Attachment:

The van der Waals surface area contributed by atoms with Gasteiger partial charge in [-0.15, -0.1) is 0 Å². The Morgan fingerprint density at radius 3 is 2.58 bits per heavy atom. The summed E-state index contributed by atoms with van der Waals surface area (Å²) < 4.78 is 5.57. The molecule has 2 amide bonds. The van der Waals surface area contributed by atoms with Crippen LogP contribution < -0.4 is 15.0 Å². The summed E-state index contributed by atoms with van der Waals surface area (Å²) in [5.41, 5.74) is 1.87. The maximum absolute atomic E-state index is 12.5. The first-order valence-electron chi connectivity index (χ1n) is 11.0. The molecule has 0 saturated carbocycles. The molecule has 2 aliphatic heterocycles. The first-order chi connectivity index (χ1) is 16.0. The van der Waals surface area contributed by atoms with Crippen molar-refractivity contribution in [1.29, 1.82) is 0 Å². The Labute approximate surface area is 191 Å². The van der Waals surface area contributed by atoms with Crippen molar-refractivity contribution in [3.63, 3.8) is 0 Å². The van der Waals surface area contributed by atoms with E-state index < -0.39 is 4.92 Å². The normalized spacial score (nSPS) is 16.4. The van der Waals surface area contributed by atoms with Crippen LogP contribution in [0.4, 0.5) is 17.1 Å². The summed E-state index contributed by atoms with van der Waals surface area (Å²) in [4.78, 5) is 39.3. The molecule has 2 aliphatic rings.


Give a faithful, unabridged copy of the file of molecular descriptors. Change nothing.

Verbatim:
The van der Waals surface area contributed by atoms with Gasteiger partial charge in [-0.15, -0.1) is 0 Å². The Morgan fingerprint density at radius 3 is 2.58 bits per heavy atom. The summed E-state index contributed by atoms with van der Waals surface area (Å²) < 4.78 is 5.57. The molecule has 2 amide bonds. The van der Waals surface area contributed by atoms with Crippen LogP contribution < -0.4 is 15.0 Å². The summed E-state index contributed by atoms with van der Waals surface area (Å²) in [5.41, 5.74) is 1.87. The maximum absolute atomic E-state index is 12.5. The first-order valence-electron chi connectivity index (χ1n) is 11.0. The molecule has 0 saturated carbocycles. The molecule has 2 aliphatic heterocycles. The first-order chi connectivity index (χ1) is 16.0. The van der Waals surface area contributed by atoms with Crippen molar-refractivity contribution in [1.29, 1.82) is 0 Å². The Labute approximate surface area is 191 Å². The van der Waals surface area contributed by atoms with Crippen molar-refractivity contribution in [3.63, 3.8) is 0 Å². The van der Waals surface area contributed by atoms with E-state index < -0.39 is 4.92 Å². The normalized spacial score (nSPS) is 16.4. The van der Waals surface area contributed by atoms with Crippen LogP contribution in [0.4, 0.5) is 17.1 Å². The summed E-state index contributed by atoms with van der Waals surface area (Å²) in [4.78, 5) is 39.3. The molecule has 2 aliphatic rings.